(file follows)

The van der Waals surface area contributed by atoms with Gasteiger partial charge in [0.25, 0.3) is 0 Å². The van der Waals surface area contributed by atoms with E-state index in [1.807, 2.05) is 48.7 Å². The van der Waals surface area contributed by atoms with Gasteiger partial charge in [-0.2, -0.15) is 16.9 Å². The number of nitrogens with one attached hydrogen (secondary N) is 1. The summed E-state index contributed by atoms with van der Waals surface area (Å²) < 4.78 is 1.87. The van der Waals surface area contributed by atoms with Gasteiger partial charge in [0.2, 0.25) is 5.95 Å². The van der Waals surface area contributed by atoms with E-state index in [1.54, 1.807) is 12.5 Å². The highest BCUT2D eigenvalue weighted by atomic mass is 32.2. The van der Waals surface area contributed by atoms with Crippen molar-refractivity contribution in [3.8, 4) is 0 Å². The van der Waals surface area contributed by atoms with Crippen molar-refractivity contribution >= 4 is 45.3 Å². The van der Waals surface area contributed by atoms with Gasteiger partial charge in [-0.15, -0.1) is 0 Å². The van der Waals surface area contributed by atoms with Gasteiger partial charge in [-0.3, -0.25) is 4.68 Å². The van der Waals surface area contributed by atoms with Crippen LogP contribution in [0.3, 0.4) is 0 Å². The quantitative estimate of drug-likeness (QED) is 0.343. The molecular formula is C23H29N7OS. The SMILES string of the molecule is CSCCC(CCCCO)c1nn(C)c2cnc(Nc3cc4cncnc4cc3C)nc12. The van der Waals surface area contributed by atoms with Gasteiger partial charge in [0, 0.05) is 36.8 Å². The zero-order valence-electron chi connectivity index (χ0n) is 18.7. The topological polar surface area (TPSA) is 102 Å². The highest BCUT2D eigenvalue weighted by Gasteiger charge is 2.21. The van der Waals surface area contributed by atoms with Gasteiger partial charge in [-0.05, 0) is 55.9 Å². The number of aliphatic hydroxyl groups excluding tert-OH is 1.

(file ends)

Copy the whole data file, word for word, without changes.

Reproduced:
The van der Waals surface area contributed by atoms with Gasteiger partial charge in [0.25, 0.3) is 0 Å². The van der Waals surface area contributed by atoms with E-state index in [1.807, 2.05) is 48.7 Å². The van der Waals surface area contributed by atoms with Gasteiger partial charge in [-0.2, -0.15) is 16.9 Å². The number of nitrogens with one attached hydrogen (secondary N) is 1. The summed E-state index contributed by atoms with van der Waals surface area (Å²) < 4.78 is 1.87. The van der Waals surface area contributed by atoms with Gasteiger partial charge in [0.2, 0.25) is 5.95 Å². The van der Waals surface area contributed by atoms with E-state index in [1.54, 1.807) is 12.5 Å². The highest BCUT2D eigenvalue weighted by atomic mass is 32.2. The van der Waals surface area contributed by atoms with Crippen molar-refractivity contribution in [3.8, 4) is 0 Å². The van der Waals surface area contributed by atoms with Crippen molar-refractivity contribution >= 4 is 45.3 Å². The van der Waals surface area contributed by atoms with Gasteiger partial charge in [-0.15, -0.1) is 0 Å². The van der Waals surface area contributed by atoms with Gasteiger partial charge in [-0.3, -0.25) is 4.68 Å². The van der Waals surface area contributed by atoms with Crippen LogP contribution in [0.3, 0.4) is 0 Å². The quantitative estimate of drug-likeness (QED) is 0.343. The molecular formula is C23H29N7OS. The SMILES string of the molecule is CSCCC(CCCCO)c1nn(C)c2cnc(Nc3cc4cncnc4cc3C)nc12. The van der Waals surface area contributed by atoms with Gasteiger partial charge in [0, 0.05) is 36.8 Å². The zero-order valence-electron chi connectivity index (χ0n) is 18.7. The topological polar surface area (TPSA) is 102 Å². The highest BCUT2D eigenvalue weighted by Gasteiger charge is 2.21. The van der Waals surface area contributed by atoms with Gasteiger partial charge in [-0.05, 0) is 55.9 Å². The number of aliphatic hydroxyl groups excluding tert-OH is 1.